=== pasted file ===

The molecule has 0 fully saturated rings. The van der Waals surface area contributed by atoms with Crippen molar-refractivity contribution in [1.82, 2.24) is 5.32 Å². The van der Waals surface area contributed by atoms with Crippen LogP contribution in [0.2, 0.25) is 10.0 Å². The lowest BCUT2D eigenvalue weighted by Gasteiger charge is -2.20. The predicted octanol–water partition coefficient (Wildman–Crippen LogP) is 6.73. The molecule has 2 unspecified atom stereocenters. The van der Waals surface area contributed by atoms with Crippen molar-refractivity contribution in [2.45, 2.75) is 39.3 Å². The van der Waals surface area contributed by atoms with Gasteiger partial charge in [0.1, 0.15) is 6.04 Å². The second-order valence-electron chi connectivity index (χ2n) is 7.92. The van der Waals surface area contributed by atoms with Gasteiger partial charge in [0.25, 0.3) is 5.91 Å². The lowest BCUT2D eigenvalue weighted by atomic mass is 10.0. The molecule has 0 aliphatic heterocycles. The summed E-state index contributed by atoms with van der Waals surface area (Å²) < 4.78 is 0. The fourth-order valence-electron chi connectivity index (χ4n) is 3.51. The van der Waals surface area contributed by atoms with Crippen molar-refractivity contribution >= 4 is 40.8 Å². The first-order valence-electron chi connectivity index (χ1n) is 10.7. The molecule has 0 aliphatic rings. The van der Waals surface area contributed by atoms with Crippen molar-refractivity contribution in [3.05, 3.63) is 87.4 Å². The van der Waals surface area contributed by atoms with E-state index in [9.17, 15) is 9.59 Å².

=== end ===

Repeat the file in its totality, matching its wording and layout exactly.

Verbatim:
The molecule has 0 fully saturated rings. The van der Waals surface area contributed by atoms with Crippen molar-refractivity contribution in [1.82, 2.24) is 5.32 Å². The van der Waals surface area contributed by atoms with Crippen LogP contribution in [0.2, 0.25) is 10.0 Å². The lowest BCUT2D eigenvalue weighted by Gasteiger charge is -2.20. The predicted octanol–water partition coefficient (Wildman–Crippen LogP) is 6.73. The molecule has 2 unspecified atom stereocenters. The van der Waals surface area contributed by atoms with Crippen molar-refractivity contribution in [2.45, 2.75) is 39.3 Å². The van der Waals surface area contributed by atoms with Gasteiger partial charge in [0.1, 0.15) is 6.04 Å². The second-order valence-electron chi connectivity index (χ2n) is 7.92. The van der Waals surface area contributed by atoms with Gasteiger partial charge in [0.25, 0.3) is 5.91 Å². The lowest BCUT2D eigenvalue weighted by atomic mass is 10.0. The molecule has 0 aliphatic heterocycles. The summed E-state index contributed by atoms with van der Waals surface area (Å²) < 4.78 is 0. The fourth-order valence-electron chi connectivity index (χ4n) is 3.51. The van der Waals surface area contributed by atoms with Crippen molar-refractivity contribution >= 4 is 40.8 Å². The first-order valence-electron chi connectivity index (χ1n) is 10.7. The molecule has 0 aliphatic rings. The van der Waals surface area contributed by atoms with Crippen molar-refractivity contribution in [3.05, 3.63) is 87.4 Å². The van der Waals surface area contributed by atoms with E-state index in [9.17, 15) is 9.59 Å².